How are spherical rare-earth magnets manufactured? Answered
A question came up the other day when playing with Buckyballs of how you manufacture spherical rare-earth magnets.
I'm surprised they could use that name, given the original Buckyball, but these Buckyballs are powerfully magnetic spheres with one side a North pole and the other a South pole which can be stuck together to make 2D and 3D structures. Sale has been restricted in many places because of people ingesting them and requiring emergency surgery.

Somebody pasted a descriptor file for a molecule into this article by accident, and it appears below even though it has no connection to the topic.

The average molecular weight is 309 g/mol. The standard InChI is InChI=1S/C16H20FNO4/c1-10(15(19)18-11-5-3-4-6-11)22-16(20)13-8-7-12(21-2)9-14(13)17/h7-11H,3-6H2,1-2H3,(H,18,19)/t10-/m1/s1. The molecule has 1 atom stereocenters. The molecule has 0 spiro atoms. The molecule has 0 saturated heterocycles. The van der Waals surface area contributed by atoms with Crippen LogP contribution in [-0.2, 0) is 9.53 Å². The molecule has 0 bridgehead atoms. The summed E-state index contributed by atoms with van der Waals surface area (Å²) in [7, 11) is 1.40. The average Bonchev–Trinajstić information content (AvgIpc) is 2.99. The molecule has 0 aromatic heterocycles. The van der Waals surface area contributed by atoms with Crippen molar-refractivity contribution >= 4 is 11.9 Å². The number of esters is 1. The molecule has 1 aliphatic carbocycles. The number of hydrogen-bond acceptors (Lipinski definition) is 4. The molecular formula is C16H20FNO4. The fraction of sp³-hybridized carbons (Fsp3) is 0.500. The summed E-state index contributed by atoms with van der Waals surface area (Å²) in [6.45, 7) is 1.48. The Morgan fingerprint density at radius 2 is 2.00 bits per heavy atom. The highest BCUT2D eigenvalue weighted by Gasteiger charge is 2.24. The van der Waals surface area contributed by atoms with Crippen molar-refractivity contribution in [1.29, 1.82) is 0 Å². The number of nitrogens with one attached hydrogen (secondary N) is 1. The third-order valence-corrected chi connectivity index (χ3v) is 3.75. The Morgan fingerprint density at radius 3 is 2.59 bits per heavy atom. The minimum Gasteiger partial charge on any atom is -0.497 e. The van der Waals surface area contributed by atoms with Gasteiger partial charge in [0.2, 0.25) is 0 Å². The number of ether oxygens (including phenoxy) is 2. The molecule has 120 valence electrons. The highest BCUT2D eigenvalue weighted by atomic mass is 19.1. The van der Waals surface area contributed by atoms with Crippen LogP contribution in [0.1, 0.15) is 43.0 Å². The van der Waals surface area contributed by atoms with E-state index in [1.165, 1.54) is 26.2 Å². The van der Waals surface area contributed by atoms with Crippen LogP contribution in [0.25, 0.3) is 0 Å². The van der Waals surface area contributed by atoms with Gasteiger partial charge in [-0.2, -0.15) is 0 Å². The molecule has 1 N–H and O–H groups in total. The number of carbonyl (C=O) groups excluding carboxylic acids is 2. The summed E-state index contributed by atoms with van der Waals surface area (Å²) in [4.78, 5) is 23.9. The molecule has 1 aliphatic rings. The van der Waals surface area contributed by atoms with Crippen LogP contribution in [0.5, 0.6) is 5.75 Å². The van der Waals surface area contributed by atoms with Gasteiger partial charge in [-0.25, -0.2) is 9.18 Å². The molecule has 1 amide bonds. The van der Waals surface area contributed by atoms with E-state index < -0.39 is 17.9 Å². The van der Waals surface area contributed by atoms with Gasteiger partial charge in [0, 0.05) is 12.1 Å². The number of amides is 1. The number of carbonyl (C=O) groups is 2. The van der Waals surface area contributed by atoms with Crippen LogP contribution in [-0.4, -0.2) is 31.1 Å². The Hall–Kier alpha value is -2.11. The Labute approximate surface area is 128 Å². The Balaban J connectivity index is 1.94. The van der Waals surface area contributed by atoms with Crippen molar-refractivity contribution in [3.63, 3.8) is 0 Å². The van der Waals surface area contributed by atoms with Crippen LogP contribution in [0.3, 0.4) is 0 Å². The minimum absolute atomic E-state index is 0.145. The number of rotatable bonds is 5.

I've found information on neodymium magnet production using a sintering process, but can't see how you could produce a perfect Ni/Cu plated sphere with this method as individually machining to a sphere would be excessively laborious and tumbling would be a non-starter because of the attraction between balls.
The sintering page wasn't the one I thought I was linking, but the one I've linked looks like it may have the answer in die-pressing or isostatic pressing in the aligning field of a solenoid. Is this how it's done for spherical magnets? (Polishing the coated spheres would still be a problem.)